Published on September 27,
Richmond Marks New Jobs Program for Youth
By Tom Butt
It’s interesting that the mayoral challengers have chosen
to make this election about jobs, probably the one issue that
the mayor has the least ability to influence. We are part of
a regional economy that is well above the national average
in unemployment, largely because of the bubble bursting in
California’s overinflated housing market. This was not a city-driven
phenomenon, nor will there be a city-driven solution.
and Ziesenhenne couldn’t go with crime because crime overall
has continued to drop at about 10% a year, and homicides are
less than half of last year. You don’t want to criticize a
They couldn’t attack fiscal mismanagement with
a balanced budget, no layoffs and Richmond hiring cops while
other cities are laying them off. The mayor supported a $114
million settlement with Chevron that took the edge off a significant
drop in real property and sales taxes that hit other cities
hard. With Richmond arguably the most complex and challenging
city of its size in the Bay Area, Richmond’s city manager’s
compensation is below that of smaller cities such as San Ramon
and less complex cities such as Vallejo, Berkeley, Santa Clara
Even infrastruture is looking pretty good. Capital
projects completed during Mayor McLaughlin’s term include the
Honda Port of Entry, the award-winning Civic Center rehabilitation,
Nevin Park rehabilitation and the Richmond Plunge rehabilitation.
Add in the Ford Assembly Building as a unique public-private
partnership. Street paving projects are going on all over town,
and Richmond leads all other cities in Bay Trail construction.
Planning for the Marina Bay railroad underpass is well underway,
and have you noticed the landscaping on the Richmond Parkway?
Recent polls show that 60% of Richmond voters are pleased
at the direction Richmond is going. Accusations that the mayor
doesn’t support jobs and economic development is a red herring
that doesn’t stand up to scrutiny. No mayor can single-handedly
bring jobs to Richmond, but a mayor does have the ability to
affect perceptions. It’s no secret that the biggest job growth
is in small businesses and the green economy. Like Willie Sutton
who answered that he robbed banks “because that’s where the
money is,” the mayor is looking at the ecomomy sectors where
the jobs are.
Big businesses, like Chevron, can take care of
themselves – they don’t need a mayor to hold their hand. And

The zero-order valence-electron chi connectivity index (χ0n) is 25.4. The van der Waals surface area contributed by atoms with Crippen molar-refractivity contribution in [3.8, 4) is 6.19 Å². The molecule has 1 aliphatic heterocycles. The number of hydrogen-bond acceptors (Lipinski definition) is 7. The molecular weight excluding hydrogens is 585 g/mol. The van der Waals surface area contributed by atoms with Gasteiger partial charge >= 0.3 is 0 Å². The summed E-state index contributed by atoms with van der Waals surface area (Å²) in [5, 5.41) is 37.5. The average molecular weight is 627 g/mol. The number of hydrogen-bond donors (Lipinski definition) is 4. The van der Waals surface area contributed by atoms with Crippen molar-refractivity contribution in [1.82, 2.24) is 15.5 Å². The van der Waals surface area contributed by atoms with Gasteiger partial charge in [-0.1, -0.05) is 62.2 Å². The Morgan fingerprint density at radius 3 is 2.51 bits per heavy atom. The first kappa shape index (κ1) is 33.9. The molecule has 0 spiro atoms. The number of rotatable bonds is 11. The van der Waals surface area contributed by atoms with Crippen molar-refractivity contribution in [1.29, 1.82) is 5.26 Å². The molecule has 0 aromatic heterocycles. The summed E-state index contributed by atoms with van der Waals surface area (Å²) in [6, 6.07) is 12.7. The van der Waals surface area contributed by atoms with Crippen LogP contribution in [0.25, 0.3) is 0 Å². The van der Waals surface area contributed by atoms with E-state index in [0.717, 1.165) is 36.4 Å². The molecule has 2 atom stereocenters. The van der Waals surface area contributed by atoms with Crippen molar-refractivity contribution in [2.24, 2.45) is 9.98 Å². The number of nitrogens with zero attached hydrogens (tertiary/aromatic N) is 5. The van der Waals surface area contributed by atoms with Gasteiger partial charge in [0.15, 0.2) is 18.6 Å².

they are not hiring, they are laying people off. Since McLaughlin
took office, over 700 businessses have started in or come to
Richmond, employing over 1,000 people.
Bates and Ziesenhenne
have both maintained that McLaughlin will not meet with Chevron,
like that’s some kind of litmus test for being pro jobs and
“respecting” business. That’s patently false. I participated
in at least one extensive meeting with the mayor and Refinery
Manager Mike Coyle where a wide range of issues involving the
City of Richmond and Chevron were discussed.
The mayor is also
concentrating on those quality of life isssues that make Richmond
attractive for businesses and their employees, like public
safety, neighborhood schools, parks and recreation opportunities.
It’s worth noting that Bates opposed the City using some of
the Chevron settlement money to stave off closing of Richmond
schools, including Kennedy High School.
As far as the Point
Molate casino being Richmond’s golden goose, we have been pursuing
this dream for over six years, and it is no closer than it
was in 2004. Even if by some miracle, it were to happen, any
related jobs would be years – maybe a decade – away. And even
so, there is no guaranteee that those jobs would go to Richmond
So, c’mon voters, don’t fall for that phony Bates
and Ziesenhenne jobs line. They have no silver bullet that
can dramatically bring jobs to Richmond residents. Richmond
is doing well, and our unemployment rate, which has always
tracked state and natioonal trends, will go down when everyone
else’s does. Meanwhile, we can make Richmond the best possible
place to live, work and attract business, and that means keeping
a successful and popular mayor.
Jobs, and what type, are at center
of Richmond mayoral race.